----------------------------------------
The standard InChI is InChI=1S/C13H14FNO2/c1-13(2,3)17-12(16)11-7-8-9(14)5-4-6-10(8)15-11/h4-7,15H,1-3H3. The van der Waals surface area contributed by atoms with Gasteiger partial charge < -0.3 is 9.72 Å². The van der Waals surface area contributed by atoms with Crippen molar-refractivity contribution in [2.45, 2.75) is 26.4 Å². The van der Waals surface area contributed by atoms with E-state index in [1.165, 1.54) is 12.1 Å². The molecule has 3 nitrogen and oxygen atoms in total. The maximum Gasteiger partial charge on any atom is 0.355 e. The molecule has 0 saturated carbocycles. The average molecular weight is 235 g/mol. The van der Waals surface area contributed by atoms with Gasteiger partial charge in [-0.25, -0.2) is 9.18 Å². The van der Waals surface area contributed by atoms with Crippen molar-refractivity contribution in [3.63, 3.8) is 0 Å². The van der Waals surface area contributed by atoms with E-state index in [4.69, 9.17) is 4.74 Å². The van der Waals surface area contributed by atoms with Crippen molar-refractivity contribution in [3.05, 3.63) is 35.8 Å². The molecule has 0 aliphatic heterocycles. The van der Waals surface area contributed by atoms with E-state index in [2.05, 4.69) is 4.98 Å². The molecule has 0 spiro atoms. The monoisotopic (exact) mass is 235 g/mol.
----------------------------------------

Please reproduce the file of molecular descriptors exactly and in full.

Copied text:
The standard InChI is InChI=1S/C13H14FNO2/c1-13(2,3)17-12(16)11-7-8-9(14)5-4-6-10(8)15-11/h4-7,15H,1-3H3. The van der Waals surface area contributed by atoms with Gasteiger partial charge < -0.3 is 9.72 Å². The van der Waals surface area contributed by atoms with Crippen molar-refractivity contribution in [2.45, 2.75) is 26.4 Å². The van der Waals surface area contributed by atoms with E-state index in [1.165, 1.54) is 12.1 Å². The molecule has 3 nitrogen and oxygen atoms in total. The maximum Gasteiger partial charge on any atom is 0.355 e. The molecule has 0 saturated carbocycles. The average molecular weight is 235 g/mol. The van der Waals surface area contributed by atoms with Gasteiger partial charge in [-0.25, -0.2) is 9.18 Å². The van der Waals surface area contributed by atoms with Crippen molar-refractivity contribution in [3.63, 3.8) is 0 Å². The van der Waals surface area contributed by atoms with E-state index in [4.69, 9.17) is 4.74 Å². The van der Waals surface area contributed by atoms with Crippen molar-refractivity contribution in [3.05, 3.63) is 35.8 Å². The molecule has 0 aliphatic heterocycles. The van der Waals surface area contributed by atoms with E-state index in [2.05, 4.69) is 4.98 Å². The molecule has 0 spiro atoms. The monoisotopic (exact) mass is 235 g/mol.